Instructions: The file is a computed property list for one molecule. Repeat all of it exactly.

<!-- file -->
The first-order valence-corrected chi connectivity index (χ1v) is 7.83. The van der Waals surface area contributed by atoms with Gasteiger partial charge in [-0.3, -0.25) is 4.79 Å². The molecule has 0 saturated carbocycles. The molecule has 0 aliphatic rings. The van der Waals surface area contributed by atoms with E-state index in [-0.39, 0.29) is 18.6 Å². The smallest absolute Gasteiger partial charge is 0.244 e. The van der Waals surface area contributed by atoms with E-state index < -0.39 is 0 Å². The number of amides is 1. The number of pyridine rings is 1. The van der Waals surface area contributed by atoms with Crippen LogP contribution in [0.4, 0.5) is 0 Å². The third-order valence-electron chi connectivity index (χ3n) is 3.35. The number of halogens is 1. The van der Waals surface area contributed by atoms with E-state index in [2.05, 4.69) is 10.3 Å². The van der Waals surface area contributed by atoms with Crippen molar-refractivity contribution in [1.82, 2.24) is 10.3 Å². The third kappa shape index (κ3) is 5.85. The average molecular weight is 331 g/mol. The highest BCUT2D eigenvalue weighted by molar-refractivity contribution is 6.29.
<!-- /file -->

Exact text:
The first-order valence-corrected chi connectivity index (χ1v) is 7.83. The van der Waals surface area contributed by atoms with Gasteiger partial charge in [-0.3, -0.25) is 4.79 Å². The molecule has 0 saturated carbocycles. The molecule has 0 aliphatic rings. The van der Waals surface area contributed by atoms with E-state index in [-0.39, 0.29) is 18.6 Å². The smallest absolute Gasteiger partial charge is 0.244 e. The van der Waals surface area contributed by atoms with E-state index < -0.39 is 0 Å². The number of amides is 1. The number of pyridine rings is 1. The van der Waals surface area contributed by atoms with Crippen LogP contribution in [0.4, 0.5) is 0 Å². The third-order valence-electron chi connectivity index (χ3n) is 3.35. The number of halogens is 1. The van der Waals surface area contributed by atoms with E-state index in [2.05, 4.69) is 10.3 Å². The van der Waals surface area contributed by atoms with Crippen molar-refractivity contribution in [1.82, 2.24) is 10.3 Å². The third kappa shape index (κ3) is 5.85. The average molecular weight is 331 g/mol. The highest BCUT2D eigenvalue weighted by molar-refractivity contribution is 6.29.